White Canyon

Round Trip Distance: 2.4 - 7+ miles
Difficulty: Moderate
Elevation: 5770 - 6196 feet
Cellphone: 0 bars
Time: 7 hrs.
Trailhead: Sipapu Bridge
Fee: $10/individual or $20/vehicle
Attractions: ruins and rock art

White Canyon is in the Natural Bridges National Monument west of Blanding, Utah. Within the deep walls of the canyon are many Ancestral Puebloan ruins including granaries, kivas, rooms and pictographs. This post covers a hike that begins at the Sipapu Bridge trailhead where it descends into the canyon, passes beneath the bridge and continues up White Canyon for another 3.5 miles passing multiple ruins and a geological formation known as Sphinx Rock.

Head south out of Blanding for about 4 miles and turn west on UT-95. Continue following the signs for Natural Bridges National Monument and you will arrive after 35 miles. Current conditions can be obtained at the Visitor Center before continuing on the loop road to the trailhead. There are nice flush toilets at the Visitor Center but other than the campground the only other restroom is at the Kachina Bridge trailhead.

It is quite the scenic adventure getting down into the canyon where the trail makes use of steps that were hewn into the rock, others made of wood, long metal staircases and a few rustic ladders cut from the native juniper trees and bolted together.

Once you reach the bottom continue beneath Sipapu Bridge heading northeasterly upstream. The route is easy to hike as it follows the wash. There will be an occasional pool to go around where the amount of water will vary depending upon the time of year and recent weather. 

The hike for this post was made in November right after a little snow storm. Some of the pools of water were frozen while others were completely ice free. 

From the trailhead it is just over a mile before the first of the ruins come up. There are a group of granaries and other structures that were built on a ledge that are easily noticed. Not so obvious are some large pictographs high up on the left side of the canyon that are right before the Ledge Ruins. The large anthropomorphic image is commonly known as the White Man Pictograph. 

Between the White Man Pictograph and the Ledge Ruins is another very interesting ruin. Up against the cliff on this side of the standing walls is a rectangular shaped subterranean kiva like structure. The 'key' shaped doorway of the above ground ruin is the same design used in cliff dwellings at Mesa Verde, in Colorado, and Chaco Canyon, in New Mexico, indicating an interaction between the people in those places.

The ruins that are situated upon the ledge include a number of granaries that have held up very well over time. After leaving this area and continuing on toward Sphinx Rock there are a few more alcoves along the way. They can be very time consuming to explore but each of them that we took a look at yielded at least one thing of interest such as boulders with grinding or milling grooves or small stub walls.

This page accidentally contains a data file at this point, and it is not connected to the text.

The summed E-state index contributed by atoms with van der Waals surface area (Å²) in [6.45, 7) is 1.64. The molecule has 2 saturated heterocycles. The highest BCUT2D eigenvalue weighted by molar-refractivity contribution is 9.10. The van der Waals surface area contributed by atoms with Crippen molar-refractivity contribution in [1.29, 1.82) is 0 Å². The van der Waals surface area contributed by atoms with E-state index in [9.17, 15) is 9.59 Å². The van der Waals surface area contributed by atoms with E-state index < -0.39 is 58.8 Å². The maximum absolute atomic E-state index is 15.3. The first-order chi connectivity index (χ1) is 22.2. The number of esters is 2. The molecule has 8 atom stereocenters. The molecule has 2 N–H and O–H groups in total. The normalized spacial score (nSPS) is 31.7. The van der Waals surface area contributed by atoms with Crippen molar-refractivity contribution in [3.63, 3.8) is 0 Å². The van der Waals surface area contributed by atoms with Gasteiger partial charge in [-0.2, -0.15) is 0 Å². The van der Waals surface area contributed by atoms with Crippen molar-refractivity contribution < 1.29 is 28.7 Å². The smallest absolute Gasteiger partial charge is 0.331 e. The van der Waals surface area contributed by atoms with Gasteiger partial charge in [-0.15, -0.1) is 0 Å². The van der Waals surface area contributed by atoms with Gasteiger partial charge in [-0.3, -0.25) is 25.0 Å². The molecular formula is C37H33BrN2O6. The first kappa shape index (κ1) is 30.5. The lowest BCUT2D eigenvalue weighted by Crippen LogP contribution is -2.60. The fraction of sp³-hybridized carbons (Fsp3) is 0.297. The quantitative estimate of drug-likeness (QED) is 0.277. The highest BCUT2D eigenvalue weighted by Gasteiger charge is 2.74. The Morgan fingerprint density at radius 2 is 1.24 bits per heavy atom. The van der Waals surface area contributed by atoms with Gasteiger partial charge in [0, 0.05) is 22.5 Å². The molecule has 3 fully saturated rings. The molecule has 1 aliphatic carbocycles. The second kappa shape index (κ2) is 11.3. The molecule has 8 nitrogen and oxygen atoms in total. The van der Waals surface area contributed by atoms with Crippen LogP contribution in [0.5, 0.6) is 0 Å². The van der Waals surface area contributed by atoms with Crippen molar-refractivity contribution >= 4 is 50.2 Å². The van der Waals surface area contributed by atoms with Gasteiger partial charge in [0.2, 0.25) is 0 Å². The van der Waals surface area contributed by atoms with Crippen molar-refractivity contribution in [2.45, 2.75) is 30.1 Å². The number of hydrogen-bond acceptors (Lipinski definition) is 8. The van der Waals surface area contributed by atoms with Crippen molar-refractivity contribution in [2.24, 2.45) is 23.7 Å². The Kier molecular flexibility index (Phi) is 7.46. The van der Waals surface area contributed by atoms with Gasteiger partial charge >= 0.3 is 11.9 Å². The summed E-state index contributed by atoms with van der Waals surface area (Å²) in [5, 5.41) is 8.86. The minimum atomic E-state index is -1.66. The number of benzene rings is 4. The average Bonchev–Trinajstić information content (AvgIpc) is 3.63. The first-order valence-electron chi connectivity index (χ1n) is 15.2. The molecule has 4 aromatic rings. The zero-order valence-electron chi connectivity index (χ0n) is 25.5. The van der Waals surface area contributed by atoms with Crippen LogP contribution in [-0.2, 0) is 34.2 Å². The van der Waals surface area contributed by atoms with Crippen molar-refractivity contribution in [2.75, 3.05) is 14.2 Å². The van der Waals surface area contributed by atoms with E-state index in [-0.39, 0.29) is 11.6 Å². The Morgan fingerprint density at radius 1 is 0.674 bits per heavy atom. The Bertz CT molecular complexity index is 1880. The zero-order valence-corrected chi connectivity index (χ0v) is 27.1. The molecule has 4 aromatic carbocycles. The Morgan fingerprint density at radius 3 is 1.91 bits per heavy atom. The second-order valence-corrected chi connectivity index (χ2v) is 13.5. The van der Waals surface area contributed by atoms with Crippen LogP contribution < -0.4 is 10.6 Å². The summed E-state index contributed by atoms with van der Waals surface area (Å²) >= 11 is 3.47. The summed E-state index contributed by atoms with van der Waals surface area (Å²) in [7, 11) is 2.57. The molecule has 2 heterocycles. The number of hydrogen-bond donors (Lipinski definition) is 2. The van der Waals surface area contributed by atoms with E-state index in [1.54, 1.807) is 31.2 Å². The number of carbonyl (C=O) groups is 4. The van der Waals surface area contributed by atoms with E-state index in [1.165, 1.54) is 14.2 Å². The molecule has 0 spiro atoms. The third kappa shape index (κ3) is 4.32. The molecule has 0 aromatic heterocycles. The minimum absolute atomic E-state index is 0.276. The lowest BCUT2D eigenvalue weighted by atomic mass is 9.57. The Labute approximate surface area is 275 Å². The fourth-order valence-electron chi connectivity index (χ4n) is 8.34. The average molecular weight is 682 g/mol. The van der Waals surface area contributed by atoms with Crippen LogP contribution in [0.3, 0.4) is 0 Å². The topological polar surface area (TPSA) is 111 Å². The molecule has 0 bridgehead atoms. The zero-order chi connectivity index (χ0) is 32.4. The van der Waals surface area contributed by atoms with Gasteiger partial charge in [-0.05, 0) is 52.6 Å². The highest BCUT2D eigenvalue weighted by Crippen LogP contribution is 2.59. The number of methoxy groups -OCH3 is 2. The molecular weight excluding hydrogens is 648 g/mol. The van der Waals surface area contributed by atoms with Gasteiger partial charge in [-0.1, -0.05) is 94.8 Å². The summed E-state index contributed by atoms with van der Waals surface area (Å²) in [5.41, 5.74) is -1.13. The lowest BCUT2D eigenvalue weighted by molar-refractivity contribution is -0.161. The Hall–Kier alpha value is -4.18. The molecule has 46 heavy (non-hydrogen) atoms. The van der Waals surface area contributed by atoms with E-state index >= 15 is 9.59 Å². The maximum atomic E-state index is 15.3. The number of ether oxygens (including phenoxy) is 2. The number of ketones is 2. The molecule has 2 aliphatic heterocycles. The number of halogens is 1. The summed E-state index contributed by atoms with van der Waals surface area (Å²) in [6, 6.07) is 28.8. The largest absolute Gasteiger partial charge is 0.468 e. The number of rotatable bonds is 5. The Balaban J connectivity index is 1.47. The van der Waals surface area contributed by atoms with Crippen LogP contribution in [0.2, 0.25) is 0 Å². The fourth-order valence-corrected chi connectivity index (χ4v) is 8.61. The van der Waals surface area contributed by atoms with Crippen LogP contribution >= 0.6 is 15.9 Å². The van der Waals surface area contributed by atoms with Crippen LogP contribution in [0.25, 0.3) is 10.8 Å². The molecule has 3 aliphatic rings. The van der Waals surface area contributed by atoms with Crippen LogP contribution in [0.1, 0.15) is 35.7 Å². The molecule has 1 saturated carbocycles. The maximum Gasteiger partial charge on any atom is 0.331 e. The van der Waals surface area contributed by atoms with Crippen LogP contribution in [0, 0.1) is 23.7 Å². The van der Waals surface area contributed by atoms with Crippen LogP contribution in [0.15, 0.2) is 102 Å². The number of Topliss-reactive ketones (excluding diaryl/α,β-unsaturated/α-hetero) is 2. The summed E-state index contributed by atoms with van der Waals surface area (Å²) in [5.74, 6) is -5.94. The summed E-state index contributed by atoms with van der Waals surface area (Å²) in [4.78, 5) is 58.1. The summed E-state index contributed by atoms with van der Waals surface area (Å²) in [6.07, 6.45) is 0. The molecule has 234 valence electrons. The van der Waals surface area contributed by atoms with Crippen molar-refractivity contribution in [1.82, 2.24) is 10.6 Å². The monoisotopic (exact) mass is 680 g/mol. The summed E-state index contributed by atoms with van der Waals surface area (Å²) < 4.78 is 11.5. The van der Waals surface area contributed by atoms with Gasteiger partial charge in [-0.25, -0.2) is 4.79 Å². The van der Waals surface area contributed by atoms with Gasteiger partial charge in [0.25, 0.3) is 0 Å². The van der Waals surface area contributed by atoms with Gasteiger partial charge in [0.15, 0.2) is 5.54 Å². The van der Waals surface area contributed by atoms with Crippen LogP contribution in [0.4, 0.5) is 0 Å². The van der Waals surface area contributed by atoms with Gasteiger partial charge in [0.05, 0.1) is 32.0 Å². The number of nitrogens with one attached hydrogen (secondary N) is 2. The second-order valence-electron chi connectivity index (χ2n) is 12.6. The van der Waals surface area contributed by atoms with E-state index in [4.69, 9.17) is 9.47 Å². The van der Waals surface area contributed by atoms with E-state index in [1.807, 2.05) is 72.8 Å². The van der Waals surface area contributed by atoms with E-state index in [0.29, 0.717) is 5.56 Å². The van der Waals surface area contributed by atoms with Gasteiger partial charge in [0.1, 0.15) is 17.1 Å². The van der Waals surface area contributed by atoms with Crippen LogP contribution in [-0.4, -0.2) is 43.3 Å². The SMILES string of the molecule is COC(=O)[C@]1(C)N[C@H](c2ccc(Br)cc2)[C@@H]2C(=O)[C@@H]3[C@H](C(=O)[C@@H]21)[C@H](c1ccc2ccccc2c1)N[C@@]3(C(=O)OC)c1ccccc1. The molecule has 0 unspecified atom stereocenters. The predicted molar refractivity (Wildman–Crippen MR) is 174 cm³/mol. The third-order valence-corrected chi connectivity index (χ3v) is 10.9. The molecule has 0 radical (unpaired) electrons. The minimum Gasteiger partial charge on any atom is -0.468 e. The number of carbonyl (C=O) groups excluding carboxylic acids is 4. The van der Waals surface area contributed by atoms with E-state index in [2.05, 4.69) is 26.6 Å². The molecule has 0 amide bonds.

About 3/4 of a mile past the Ledge Ruins the canyon comes to Sphinx Rock where high up in an alcove on the left are a number of structures with defensive characteristics such as the small window in the wall on the left that appears to have served no other purpose than to provide a place to shoot arrows through at anyone coming up the canyon. Access to the alcove may have been provided by ropes that were tied to the log in the center that were pulled up after everyone was safe within the alcove. 

Another square structure below the alcove also may have been part of the sites defenses. The lack of soot suggests it wasn't a living space and the door and other aspects of its design suggest it wasn't a granary built to keep the pack rats out.

A lower alcove begins just past that structure that has an NPS register with some bonus information inside. Most of the ruins and the midden are chained off but it is still easy enough to see everything and if you have a good zoom lens you can also get some good photos. Besides several kivas there are a few pictographs and these 2 really nice granaries. Careful exploration of the far east end of the alcove will also yield quite a few painted hand pictographs.

The next site that is well worth visiting is 1.4 miles further up the canyon from Sphinx Rock. High up on the left side of the canyon are a few granaries and other ruins that you can get a close up look at after a short scramble up a talus slope. There are several double decker granaries here where the lover granary was made by stacking stones that were secured with mortar and the upper level was made by constructing a basket like thatchwork using willow branches and other materials and then plastering over the exterior. Peering through the door is like looking at the inside of a basket. The construction is really quite fantastic.

The next ruins that we know of are another half mile up stream before where Birch Canyon comes in. This was about as far as we could venture with the short days at this time of year. This photo was taken of the profile side of Sphinx Rock on the return trip. 

On the day that we took the photos for this post we encountered multiple groups of backpackers/canyoneers that had come through the 'Cheesebox' in Birch Canyon. It was interesting that none of them had noticed any of the ruins but had passed them all by oblivious as to their whereabouts. Even with all the ruins near Sphinx Rock it is possible to miss them if you stay in the bottom of the wash where the view is blocked by the willows. The canyon walls make it nearly impossible to create a perfect GPS track. We doctored ours up with the approximate waypoints of each ruin so that combined with our map should make it easy enough for an experienced hiker to find everything indicated. If you would like to see it for yourself then all you have to do is 'Take a hike'.